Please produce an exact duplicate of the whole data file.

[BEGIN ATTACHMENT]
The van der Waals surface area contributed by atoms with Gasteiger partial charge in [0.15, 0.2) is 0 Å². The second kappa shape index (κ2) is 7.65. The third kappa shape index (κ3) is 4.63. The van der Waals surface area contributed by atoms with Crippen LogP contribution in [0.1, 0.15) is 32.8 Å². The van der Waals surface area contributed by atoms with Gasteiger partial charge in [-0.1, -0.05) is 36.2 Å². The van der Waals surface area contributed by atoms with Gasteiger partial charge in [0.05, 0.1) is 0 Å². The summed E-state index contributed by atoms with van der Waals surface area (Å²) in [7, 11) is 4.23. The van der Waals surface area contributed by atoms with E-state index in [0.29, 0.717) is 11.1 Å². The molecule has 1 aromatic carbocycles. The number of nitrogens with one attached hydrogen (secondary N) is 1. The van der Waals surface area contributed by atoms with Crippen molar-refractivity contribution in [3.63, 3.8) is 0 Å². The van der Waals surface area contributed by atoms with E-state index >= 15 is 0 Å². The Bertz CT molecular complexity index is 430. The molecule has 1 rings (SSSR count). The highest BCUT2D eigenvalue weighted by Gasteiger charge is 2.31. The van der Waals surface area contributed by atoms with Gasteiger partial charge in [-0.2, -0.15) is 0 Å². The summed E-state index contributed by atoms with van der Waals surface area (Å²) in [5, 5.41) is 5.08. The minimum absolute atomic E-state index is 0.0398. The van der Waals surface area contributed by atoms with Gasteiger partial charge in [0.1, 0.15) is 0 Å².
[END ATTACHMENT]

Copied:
The van der Waals surface area contributed by atoms with Gasteiger partial charge in [0.15, 0.2) is 0 Å². The second kappa shape index (κ2) is 7.65. The third kappa shape index (κ3) is 4.63. The van der Waals surface area contributed by atoms with Crippen LogP contribution in [0.1, 0.15) is 32.8 Å². The van der Waals surface area contributed by atoms with Gasteiger partial charge in [-0.1, -0.05) is 36.2 Å². The van der Waals surface area contributed by atoms with Gasteiger partial charge in [0.05, 0.1) is 0 Å². The summed E-state index contributed by atoms with van der Waals surface area (Å²) in [7, 11) is 4.23. The van der Waals surface area contributed by atoms with E-state index in [0.29, 0.717) is 11.1 Å². The molecule has 1 aromatic carbocycles. The number of nitrogens with one attached hydrogen (secondary N) is 1. The van der Waals surface area contributed by atoms with Crippen molar-refractivity contribution in [3.63, 3.8) is 0 Å². The van der Waals surface area contributed by atoms with E-state index >= 15 is 0 Å². The Bertz CT molecular complexity index is 430. The molecule has 1 rings (SSSR count). The highest BCUT2D eigenvalue weighted by Gasteiger charge is 2.31. The van der Waals surface area contributed by atoms with Gasteiger partial charge in [-0.2, -0.15) is 0 Å². The summed E-state index contributed by atoms with van der Waals surface area (Å²) in [5, 5.41) is 5.08. The minimum absolute atomic E-state index is 0.0398. The van der Waals surface area contributed by atoms with Gasteiger partial charge in [0.1, 0.15) is 0 Å².